When Charles Carpenter’s students in the College at Southwestern see him in class for the first time, wearing a suit and tie, and when they hear that he is a Ph.D. student with two master’s degrees, they never imagine that he once aspired to work at and retire from the Dr. Pepper factory in small-town Manteca, Calif.
“I am not a guy who has been in ivory towers,” says Carpenter, associate professor of English and director of the writing center in the College at Southwestern. Because of his professional dress and position, he adds, “students assume that my aspirations have always been in the academic world and that, as a result, I have never struggled with anything.”
Born and reared in Manteca, a small farming community, Carpenter expected to work at the local Dr. Pepper factory or else “do something agricultural or in mechanics.” He came to faith in Christ as a teenager, and when he was a junior in high school, he sensed a call to ministry while at a church camp.
“God lit a fire in my heart to serve Him through the capacity of teaching,” Carpenter says, admitting that he had no idea what this would mean at that time. “Academics was not something that was praised in any capacity” in Manteca, “probably because it was an agricultural town that focused on selling and trading,” on growing crops and raising livestock.
Carpenter, however, desired to know Christ and teach others about him, and God blessed him as he started the Fellowship of Christian Athletes on his high school campus and as he led the county’s Youth for Christ program.
Even when he drove five days from Manteca to Lynchburg, Va., in order to study at Liberty University, he simply desired to gain a better understanding of the Bible. He expected that, once he completed his bachelor’s degree, he would return to Manteca and work at the Dr. Pepper factory again.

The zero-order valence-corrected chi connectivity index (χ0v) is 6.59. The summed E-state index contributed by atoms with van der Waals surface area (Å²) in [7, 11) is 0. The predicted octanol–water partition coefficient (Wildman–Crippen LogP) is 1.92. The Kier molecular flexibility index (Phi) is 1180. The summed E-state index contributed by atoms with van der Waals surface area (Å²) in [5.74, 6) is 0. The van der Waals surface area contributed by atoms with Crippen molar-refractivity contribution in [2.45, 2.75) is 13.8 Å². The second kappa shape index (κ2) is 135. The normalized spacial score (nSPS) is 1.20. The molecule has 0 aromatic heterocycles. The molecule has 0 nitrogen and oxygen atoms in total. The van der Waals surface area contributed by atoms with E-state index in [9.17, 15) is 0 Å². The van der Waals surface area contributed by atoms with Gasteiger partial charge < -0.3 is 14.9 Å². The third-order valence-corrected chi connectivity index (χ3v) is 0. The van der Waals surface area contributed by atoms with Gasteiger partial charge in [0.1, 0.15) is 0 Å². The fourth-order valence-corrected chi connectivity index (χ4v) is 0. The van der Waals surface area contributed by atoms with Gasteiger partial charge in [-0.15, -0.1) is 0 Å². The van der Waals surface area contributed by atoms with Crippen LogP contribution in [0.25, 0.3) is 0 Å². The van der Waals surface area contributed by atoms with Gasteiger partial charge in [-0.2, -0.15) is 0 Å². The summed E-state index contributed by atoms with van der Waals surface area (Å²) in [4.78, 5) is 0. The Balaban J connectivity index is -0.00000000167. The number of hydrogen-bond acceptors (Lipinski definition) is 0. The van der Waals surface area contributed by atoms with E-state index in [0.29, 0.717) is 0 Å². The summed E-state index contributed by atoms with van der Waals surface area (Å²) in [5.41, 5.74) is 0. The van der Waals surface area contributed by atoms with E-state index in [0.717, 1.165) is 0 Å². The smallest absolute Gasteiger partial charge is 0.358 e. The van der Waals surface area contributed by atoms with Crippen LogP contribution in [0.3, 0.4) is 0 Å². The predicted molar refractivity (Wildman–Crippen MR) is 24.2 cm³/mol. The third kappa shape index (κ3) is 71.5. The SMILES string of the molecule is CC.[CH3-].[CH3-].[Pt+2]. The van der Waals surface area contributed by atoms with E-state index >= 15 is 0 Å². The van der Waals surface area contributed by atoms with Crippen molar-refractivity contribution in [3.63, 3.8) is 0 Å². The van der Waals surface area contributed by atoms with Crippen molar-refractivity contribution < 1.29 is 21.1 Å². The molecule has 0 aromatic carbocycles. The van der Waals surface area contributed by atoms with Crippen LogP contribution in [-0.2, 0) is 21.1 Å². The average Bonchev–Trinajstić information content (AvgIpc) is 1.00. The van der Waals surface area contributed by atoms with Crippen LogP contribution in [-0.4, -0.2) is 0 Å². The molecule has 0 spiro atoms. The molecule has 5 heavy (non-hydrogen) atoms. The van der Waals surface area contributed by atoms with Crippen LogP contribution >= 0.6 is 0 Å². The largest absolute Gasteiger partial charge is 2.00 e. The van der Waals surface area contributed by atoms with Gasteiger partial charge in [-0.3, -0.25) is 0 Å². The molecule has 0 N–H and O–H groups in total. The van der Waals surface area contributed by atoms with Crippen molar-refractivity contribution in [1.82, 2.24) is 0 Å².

Carpenter could not have imagined that he would someday direct a ministry in Virginia, serve as an assistant pastor in Texas, teach English, Greek, history, the Bible, health and special education at various high schools and colleges and, now, serve as a professor in the College at Southwestern. Carpenter attributes all of these opportunities to God. As he understands it, he must simply bloom where God has planted him.
“I never look for something else,” Carpenter says, explaining that he wants to be “fully present” wherever he is serving. He also wants to bless people and help them grow in their relationships with Christ. This philosophy defines everything he does, even if he is ripping massive phonebooks in half, running through wooden beams or bending metal bars over his knee—feats of strength he performed as a part of Firm Foundation Ministries soon after college.
This philosophy also defines his ministry in the College at Southwestern. Next semester, he expects to teach literature, theological interpretation of Scripture, and wrestling. No matter the subject, however, his purpose is the same.
As a matter of fact, Carpenter does not teach a subject: “No,” he says, “I teach students. English is just the venue.” Encouraging students and equipping them to follow Christ matters most. For this reason, Carpenter desires to be completely “present” in the classroom.
“I foresee myself dying in the classroom,” Carpenter adds. At the same time he admits that, for all he knows, God may someday call him to bless men and women for the cause of Christ elsewhere—perhaps, even at the Dr. Pepper factory in small-town Manteca, Calif.